Friday, March 13, 2015
Does child abuse and bullying lead to more violence?
Why is this still in doubt?
The following quote is from Dave Cullen’s book “Columbine”.
"There's no evidence that bullying led to murder, but considerable evidence it was a problem at Columbine High." (p.158)
This should raise the question what constitutes evidence that bullying could lead to murder or that it could be a contributing cause. I have concluded that I can state for a fact that there are multiple contributing causes to violence and that two of the strongest contributing causes are child abuse and bullying. I consider these two conclusions to be well proven by many academic researchers and it can be confirmed by most reasonable laypersons if they think it through. Just think about times that you may have endured bullying or abuse and wanted to get even. You may have gotten over it but if you had to put up with much more of it do you think you would have gotten over it so easy. The academic researchers who support these conclusions include James Garbarino, Ellen deLara, Alice Miller, Dorothy Otnow Lewis, Joanne Scaglione, Lonnie Athens and many more. They have done extensive research to indicate that children who are abused as a child are much more likely to be violent as an adult. There is an enormous amount of data to back up these conclusions yet there are still many high profile people that raise doubts about these conclusions. There are some high profile people with degrees that have disputed this claim; however I have serious doubts about their credibility and I suspect the majority of academics that study the subject also do.
That doesn’t mean the experts are in agreement about all the specifics of psychology. This clearly isn’t true but when it comes to the simple question, does violence lead to violence? The answer should be yes. When it comes to more specific conclusions about psychological conditions there seems to be a lot of disagreement about various psychoses like psychopaths, Schizophrenia, multi-personality disorder, road rage, roid rage and many other conditions; however if you read some of the material about most if not all these subjects they won’t contradict the conclusions I have stated above. This indicates that even though there is still further research that needs to be done about some of the specifics there is enough information available to know that by preventing child abuse and bullying there can be an enormous amount of progress made to reduce other violence that follow after small problems escalate to big ones.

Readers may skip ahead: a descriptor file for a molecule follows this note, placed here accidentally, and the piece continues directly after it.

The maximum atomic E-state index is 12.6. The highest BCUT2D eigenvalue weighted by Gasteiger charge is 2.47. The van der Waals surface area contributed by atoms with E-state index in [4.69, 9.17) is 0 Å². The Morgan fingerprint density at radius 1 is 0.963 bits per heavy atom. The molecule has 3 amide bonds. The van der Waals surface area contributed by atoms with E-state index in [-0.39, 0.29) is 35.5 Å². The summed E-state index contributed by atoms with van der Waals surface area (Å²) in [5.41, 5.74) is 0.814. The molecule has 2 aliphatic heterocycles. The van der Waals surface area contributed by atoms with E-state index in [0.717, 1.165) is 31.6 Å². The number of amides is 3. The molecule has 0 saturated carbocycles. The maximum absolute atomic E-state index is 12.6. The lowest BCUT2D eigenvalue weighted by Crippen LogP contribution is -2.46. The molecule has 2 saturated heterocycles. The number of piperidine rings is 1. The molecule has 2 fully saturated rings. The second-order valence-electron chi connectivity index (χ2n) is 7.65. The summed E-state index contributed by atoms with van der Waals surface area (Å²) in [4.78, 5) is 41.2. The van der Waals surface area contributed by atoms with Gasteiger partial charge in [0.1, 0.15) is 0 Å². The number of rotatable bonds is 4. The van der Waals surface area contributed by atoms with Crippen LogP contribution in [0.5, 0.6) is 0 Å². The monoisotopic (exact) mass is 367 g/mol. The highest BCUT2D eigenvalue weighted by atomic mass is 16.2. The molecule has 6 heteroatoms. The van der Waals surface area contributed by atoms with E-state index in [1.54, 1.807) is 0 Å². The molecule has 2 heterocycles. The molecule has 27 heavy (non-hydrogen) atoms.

Ironically Dave Cullen provides some information that contradicts his claims that there is no evidence that bullying led to murder. This may involve looking at the work of some other sources other than the ones he cited though. Dave Cullen cited some work by Dr. Robert Hare that abusive upbringing doesn't create psychopaths but it does make it worse. Dr. Hare also indicated that Psychopaths never develop empathy in the first place. (p.241-2) If this is true then the violence from bullying could have also been a contributing factor and almost certainly was; however it may also indicate that a closer look at the early care that Eric Harris received as an infant and toddler may have some influence on the subject. There was insufficient information in his book to confirm or refute this but it is implied. Dave Cullen’s book has been portrayed as the most credible and comprehensive book on Columbine debunking many myths about Columbine. For the most part this is accurate he does a very good job debunking a lot of the false assumptions about Columbine; However this one exception is an important one. There have been a lot of stories about wide spread bullying at Columbine and there have also been a lot of stories about denial of this and Cullen is only making the denial worse. Cullen backs up the downplaying of bullying as a contributing cause by pointing out that in the tapes made by Klebold and Harris they don’t complain about being bullied quite the opposite they bragged about doing the bullying. This is not surprising but if he checked with better psychologists like Garbarino he might have found that denial of abuse isn’t uncommon. The victims of bullying prefer not to think of themselves as being victims therefore they deny it and resort to bullying other to prove something to themselves. In fact they do talk about being angry at the world, if they’re not angry about bullying then what are they angry about. The tapes do seem to state they are angry about a lot of trivial things but I suspect that is just because they can’t express themselves very well. This could result from denial and other emotional problems which they obviously had. The fact that Cullen does such a good job debunking many of the myths at Columbine is what makes him seem more credible and for this reason it is more important to correct the mistakes he made. In many cases first hand points of views tend to be more biased since the person may have a interest to protect but in this case I think Brooks Brown may have done a better job than Cullen. Perhaps it would be better to look at “No easy answers: The truth behind death at Columbine” as the comprehensive look at Columbine.